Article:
Wednesday, April 12, 2006

Take the Lead

Posted By on Wed, Apr 12, 2006 at 12:00 AM

Admit it: You've watched Save the Last Dance on cable (and secretly liked it) and used to daydream about going to a school where kids spontaneously bust out ballet moves in the cafeteria.

Teen-dance-movie fans (closeted or otherwise), take note: Antonio Banderas has strapped on his dancing shoes, and he's brought along an eager cast of sure-footed youth to satiate your unquenchable hunger for sweet, sweet cheese. There's a double serving of it in Take the Lead — inspired by the real story of Pierre Dulaine's inner-city ballroom dance program, but far too earnest to be accurate. It's a messy mix of watered-down drama a la Dangerous Minds, with the sexy shtick of Dirty Dancing and the uptown vs. downtown vibe of Bring It On. It's so bad, yet so hard to resist.

In Take the Lead, Banderas plays Dulaine, an acclaimed ballroom dancer who inserts himself in the lives of a group of urban misfits, who must overcome a staggering array of clichés (and, in one case, a mom who's a ho) to lay it all on the line in a citywide dance competition. The big drama comes when Dulaine has to — gasp! — rearrange his scheduled classes teaching snobs and debutantes so he can fit in the inner-city kids' lessons. Sure, Paul Rusesabagina (Hotel Rwanda) and Albert Schindler (Schindler's List) showed extreme selflessness, but did either of them have to change their date books? These are peoples' lives we are talking about here. They have things to do, and when you mess with their schedules, things get really, really hard.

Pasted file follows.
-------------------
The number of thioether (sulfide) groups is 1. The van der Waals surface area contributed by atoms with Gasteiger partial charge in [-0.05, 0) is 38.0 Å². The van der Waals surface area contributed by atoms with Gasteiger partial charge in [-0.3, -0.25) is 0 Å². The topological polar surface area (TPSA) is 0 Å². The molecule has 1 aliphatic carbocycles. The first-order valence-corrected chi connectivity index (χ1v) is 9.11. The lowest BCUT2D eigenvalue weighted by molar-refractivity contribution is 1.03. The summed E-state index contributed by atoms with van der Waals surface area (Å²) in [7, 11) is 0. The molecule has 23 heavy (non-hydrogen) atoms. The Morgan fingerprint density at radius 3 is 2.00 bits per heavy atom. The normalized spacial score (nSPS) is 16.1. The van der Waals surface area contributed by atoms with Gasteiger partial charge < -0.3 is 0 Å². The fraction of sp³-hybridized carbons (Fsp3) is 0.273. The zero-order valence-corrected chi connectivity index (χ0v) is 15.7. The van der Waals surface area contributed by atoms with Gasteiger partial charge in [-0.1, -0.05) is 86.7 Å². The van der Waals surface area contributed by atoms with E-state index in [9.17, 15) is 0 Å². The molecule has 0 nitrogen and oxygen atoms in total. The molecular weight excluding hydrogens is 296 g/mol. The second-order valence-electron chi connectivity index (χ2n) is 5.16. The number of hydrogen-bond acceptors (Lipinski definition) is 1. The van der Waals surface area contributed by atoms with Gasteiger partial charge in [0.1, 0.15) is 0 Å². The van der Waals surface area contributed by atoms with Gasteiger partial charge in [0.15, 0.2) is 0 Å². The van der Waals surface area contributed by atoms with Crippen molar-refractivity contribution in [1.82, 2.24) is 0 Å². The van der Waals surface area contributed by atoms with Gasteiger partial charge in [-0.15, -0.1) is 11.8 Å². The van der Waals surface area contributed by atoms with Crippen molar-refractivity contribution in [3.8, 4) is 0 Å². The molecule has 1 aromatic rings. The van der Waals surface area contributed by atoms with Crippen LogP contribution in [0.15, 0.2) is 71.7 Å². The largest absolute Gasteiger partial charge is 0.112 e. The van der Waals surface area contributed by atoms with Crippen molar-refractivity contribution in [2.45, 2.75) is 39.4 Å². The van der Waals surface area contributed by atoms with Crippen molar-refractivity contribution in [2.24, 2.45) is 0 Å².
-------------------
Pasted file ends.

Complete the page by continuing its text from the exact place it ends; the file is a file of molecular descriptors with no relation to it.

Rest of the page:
It's amazing this scheduling conflict scenario was completely ignored in last year's Mad Hot Ballroom, a documentary about Dulaine's program to teach ballroom dancing to New York City schoolkids. Ah, but who needs realism and grit when you've got Mr. Latin-Lover himself teaching the tango? (Not to mention the fact that Dulaine was born of a British father and French-Palestinian mother, and hasn't a lick of Latin in him).

Take the Lead falters in the drama department, but it delivers where it counts, at least where it counts for a teen movie: It has kick-ass dance sequences, some guilty-pleasure teen romance and a killer sound track that includes a Q-Tip/Lena Horne mash-up. And, of course, the big competition finale culminates in an improvised dance-off, where the street kids school the stuffy uptown girls and guys. So mindless. So lame. You know you want to see it.

Clare Pfeiffer Ramsey writes about film for Metro Times. Send comments to


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